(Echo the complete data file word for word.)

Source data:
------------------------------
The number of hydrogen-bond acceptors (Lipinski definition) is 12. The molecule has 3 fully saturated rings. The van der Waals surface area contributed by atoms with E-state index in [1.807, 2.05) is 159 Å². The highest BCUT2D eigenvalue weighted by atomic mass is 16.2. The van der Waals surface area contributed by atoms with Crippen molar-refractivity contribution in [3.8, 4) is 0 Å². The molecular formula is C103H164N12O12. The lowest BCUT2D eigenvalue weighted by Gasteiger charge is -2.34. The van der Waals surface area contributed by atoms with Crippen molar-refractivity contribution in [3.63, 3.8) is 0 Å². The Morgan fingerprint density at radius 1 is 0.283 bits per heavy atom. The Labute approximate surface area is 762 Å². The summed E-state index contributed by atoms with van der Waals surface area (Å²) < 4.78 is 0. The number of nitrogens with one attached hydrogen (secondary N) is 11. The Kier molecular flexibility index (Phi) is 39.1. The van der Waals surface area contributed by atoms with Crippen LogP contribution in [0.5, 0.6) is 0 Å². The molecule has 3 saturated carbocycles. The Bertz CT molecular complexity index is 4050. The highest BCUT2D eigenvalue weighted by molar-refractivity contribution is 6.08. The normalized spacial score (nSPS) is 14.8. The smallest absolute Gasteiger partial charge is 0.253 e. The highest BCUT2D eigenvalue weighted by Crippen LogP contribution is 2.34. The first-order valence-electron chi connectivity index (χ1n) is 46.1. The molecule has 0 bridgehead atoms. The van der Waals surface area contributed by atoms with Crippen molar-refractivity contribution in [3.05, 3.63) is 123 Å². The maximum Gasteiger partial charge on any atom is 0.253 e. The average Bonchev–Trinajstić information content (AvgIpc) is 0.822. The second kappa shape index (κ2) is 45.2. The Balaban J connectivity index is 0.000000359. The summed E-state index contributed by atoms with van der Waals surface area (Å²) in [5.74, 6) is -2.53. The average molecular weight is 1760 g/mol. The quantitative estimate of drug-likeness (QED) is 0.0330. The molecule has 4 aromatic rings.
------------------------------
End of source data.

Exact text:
The number of hydrogen-bond acceptors (Lipinski definition) is 12. The molecule has 3 fully saturated rings. The van der Waals surface area contributed by atoms with E-state index in [1.807, 2.05) is 159 Å². The highest BCUT2D eigenvalue weighted by atomic mass is 16.2. The van der Waals surface area contributed by atoms with Crippen molar-refractivity contribution in [3.8, 4) is 0 Å². The molecular formula is C103H164N12O12. The lowest BCUT2D eigenvalue weighted by Gasteiger charge is -2.34. The van der Waals surface area contributed by atoms with Crippen molar-refractivity contribution in [3.63, 3.8) is 0 Å². The Morgan fingerprint density at radius 1 is 0.283 bits per heavy atom. The Labute approximate surface area is 762 Å². The summed E-state index contributed by atoms with van der Waals surface area (Å²) < 4.78 is 0. The number of nitrogens with one attached hydrogen (secondary N) is 11. The Kier molecular flexibility index (Phi) is 39.1. The van der Waals surface area contributed by atoms with Crippen LogP contribution in [0.5, 0.6) is 0 Å². The molecule has 3 saturated carbocycles. The Bertz CT molecular complexity index is 4050. The highest BCUT2D eigenvalue weighted by molar-refractivity contribution is 6.08. The normalized spacial score (nSPS) is 14.8. The smallest absolute Gasteiger partial charge is 0.253 e. The highest BCUT2D eigenvalue weighted by Crippen LogP contribution is 2.34. The first-order valence-electron chi connectivity index (χ1n) is 46.1. The molecule has 0 bridgehead atoms. The van der Waals surface area contributed by atoms with Crippen molar-refractivity contribution in [3.05, 3.63) is 123 Å². The maximum Gasteiger partial charge on any atom is 0.253 e. The average Bonchev–Trinajstić information content (AvgIpc) is 0.822. The second kappa shape index (κ2) is 45.2. The Balaban J connectivity index is 0.000000359. The summed E-state index contributed by atoms with van der Waals surface area (Å²) in [5.74, 6) is -2.53. The average molecular weight is 1760 g/mol. The quantitative estimate of drug-likeness (QED) is 0.0330. The molecule has 4 aromatic rings.